IT Solutions Blog

Crimson Webinar – Applying retention to Personally Identifiable Information (PII) in Office 365

by Emily Schilling 27 February 2020

Our monthly webinar, which discusses Personally Identifiable Information, GDPR and retention in Office 365, is now live on YouTube. The webinar features some of our Modern Workplace team, and includes some of the work we have done to tackle GDPR problems – which if ignored can lead to a costly fine.

The webinar explains and demonstrates how to use Microsoft Office 365 to apply retention - across Power Automate, Security & Compliance, SharePoint and Teams. The best ways to remove information overtime are also discussed, to understand the most effective method depending on the app used. This can be done in SharePoint for example, by creating a retention label which shows up as a column. This can show the date that the file should be removed, the date the file was added or any other information.

Crimson’s PII solution automatically removes information according to your personalised settings, instead of relying on staff to remember to remove it. It is also flexible, re-usable and cheaper, and uses out of the box Office 365 components, meaning that an E5 licence isn’t needed.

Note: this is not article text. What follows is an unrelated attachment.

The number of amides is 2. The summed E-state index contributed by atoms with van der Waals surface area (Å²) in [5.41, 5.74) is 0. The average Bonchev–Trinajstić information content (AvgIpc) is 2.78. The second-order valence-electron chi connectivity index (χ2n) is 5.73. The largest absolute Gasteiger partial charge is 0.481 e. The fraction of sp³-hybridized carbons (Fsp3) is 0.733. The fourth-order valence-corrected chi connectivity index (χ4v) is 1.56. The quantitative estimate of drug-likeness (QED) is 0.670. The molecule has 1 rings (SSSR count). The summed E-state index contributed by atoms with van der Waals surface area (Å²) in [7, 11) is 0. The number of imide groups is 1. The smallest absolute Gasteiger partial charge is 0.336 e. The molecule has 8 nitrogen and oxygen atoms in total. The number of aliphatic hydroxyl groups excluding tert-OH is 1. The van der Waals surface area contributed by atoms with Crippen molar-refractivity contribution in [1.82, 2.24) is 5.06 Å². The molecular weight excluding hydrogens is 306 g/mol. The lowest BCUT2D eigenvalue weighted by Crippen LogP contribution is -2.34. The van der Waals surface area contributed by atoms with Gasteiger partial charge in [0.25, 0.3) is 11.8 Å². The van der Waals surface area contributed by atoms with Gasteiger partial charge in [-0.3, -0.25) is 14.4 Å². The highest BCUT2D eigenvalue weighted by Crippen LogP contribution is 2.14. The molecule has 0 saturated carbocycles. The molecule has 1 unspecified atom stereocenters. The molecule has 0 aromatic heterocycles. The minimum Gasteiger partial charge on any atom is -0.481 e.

Other members of the Crimson team ask questions throughout the webinar, which hopefully answers any questions you may have whilst watching it. If you have any more questions about the webinar, then you can contact us via the form on our website, via our online chat service or by commenting on the YouTube video.

Topics: information security, GDPR, office 365, retention, compliance, teams, sharepoint

Crimson launch the GDPR Compliance Manager app

by Mark Britton 16 February 2018

I was tempted to call this post ‘Quick – hide! It’s another GDPR sh*t stirring article’ because I overheard a colleague exclaim the other day that if they saw another post about GDPR they’d scream.

So it comes with some trepidation that I dip my toe in these murky waters and surround myself among lawyers and oily opportunists willing to make the pain go away in exchange for a big pile of cash.

Nevertheless, I genuinely have some good news to share about this darn GDPR stuff, dear reader.

Topics: GDPR